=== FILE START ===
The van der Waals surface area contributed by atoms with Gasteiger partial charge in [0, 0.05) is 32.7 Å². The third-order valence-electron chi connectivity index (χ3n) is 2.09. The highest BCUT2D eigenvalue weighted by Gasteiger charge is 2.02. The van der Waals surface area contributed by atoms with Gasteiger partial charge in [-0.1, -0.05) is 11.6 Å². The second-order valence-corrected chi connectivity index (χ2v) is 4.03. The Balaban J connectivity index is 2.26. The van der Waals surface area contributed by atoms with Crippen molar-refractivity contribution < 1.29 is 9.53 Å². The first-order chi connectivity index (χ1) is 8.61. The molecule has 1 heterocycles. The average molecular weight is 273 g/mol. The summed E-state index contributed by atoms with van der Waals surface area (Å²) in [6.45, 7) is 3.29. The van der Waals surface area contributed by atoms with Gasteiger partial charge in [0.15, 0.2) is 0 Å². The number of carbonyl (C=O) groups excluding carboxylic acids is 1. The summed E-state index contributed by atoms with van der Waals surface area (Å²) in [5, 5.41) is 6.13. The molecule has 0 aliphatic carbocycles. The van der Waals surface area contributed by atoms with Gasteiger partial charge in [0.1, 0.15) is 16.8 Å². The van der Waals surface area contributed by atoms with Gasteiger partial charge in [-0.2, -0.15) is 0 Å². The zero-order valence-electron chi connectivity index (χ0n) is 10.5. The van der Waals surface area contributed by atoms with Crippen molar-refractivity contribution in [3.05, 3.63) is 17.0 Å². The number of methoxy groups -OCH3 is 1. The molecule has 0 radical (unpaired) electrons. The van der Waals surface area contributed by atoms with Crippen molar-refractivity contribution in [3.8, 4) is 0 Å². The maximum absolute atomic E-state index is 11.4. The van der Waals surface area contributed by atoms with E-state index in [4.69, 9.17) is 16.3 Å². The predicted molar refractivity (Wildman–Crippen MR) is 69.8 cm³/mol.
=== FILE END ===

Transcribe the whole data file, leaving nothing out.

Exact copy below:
The van der Waals surface area contributed by atoms with Gasteiger partial charge in [0, 0.05) is 32.7 Å². The third-order valence-electron chi connectivity index (χ3n) is 2.09. The highest BCUT2D eigenvalue weighted by Gasteiger charge is 2.02. The van der Waals surface area contributed by atoms with Gasteiger partial charge in [-0.1, -0.05) is 11.6 Å². The second-order valence-corrected chi connectivity index (χ2v) is 4.03. The Balaban J connectivity index is 2.26. The van der Waals surface area contributed by atoms with Crippen molar-refractivity contribution < 1.29 is 9.53 Å². The first-order chi connectivity index (χ1) is 8.61. The molecule has 1 heterocycles. The average molecular weight is 273 g/mol. The summed E-state index contributed by atoms with van der Waals surface area (Å²) in [6.45, 7) is 3.29. The van der Waals surface area contributed by atoms with Gasteiger partial charge in [0.15, 0.2) is 0 Å². The number of carbonyl (C=O) groups excluding carboxylic acids is 1. The summed E-state index contributed by atoms with van der Waals surface area (Å²) in [5, 5.41) is 6.13. The molecule has 0 aliphatic carbocycles. The van der Waals surface area contributed by atoms with Gasteiger partial charge in [0.1, 0.15) is 16.8 Å². The van der Waals surface area contributed by atoms with Gasteiger partial charge in [-0.2, -0.15) is 0 Å². The zero-order valence-electron chi connectivity index (χ0n) is 10.5. The van der Waals surface area contributed by atoms with Crippen molar-refractivity contribution in [3.05, 3.63) is 17.0 Å². The number of methoxy groups -OCH3 is 1. The molecule has 0 radical (unpaired) electrons. The van der Waals surface area contributed by atoms with Crippen molar-refractivity contribution in [3.8, 4) is 0 Å². The maximum absolute atomic E-state index is 11.4. The van der Waals surface area contributed by atoms with E-state index in [4.69, 9.17) is 16.3 Å². The predicted molar refractivity (Wildman–Crippen MR) is 69.8 cm³/mol.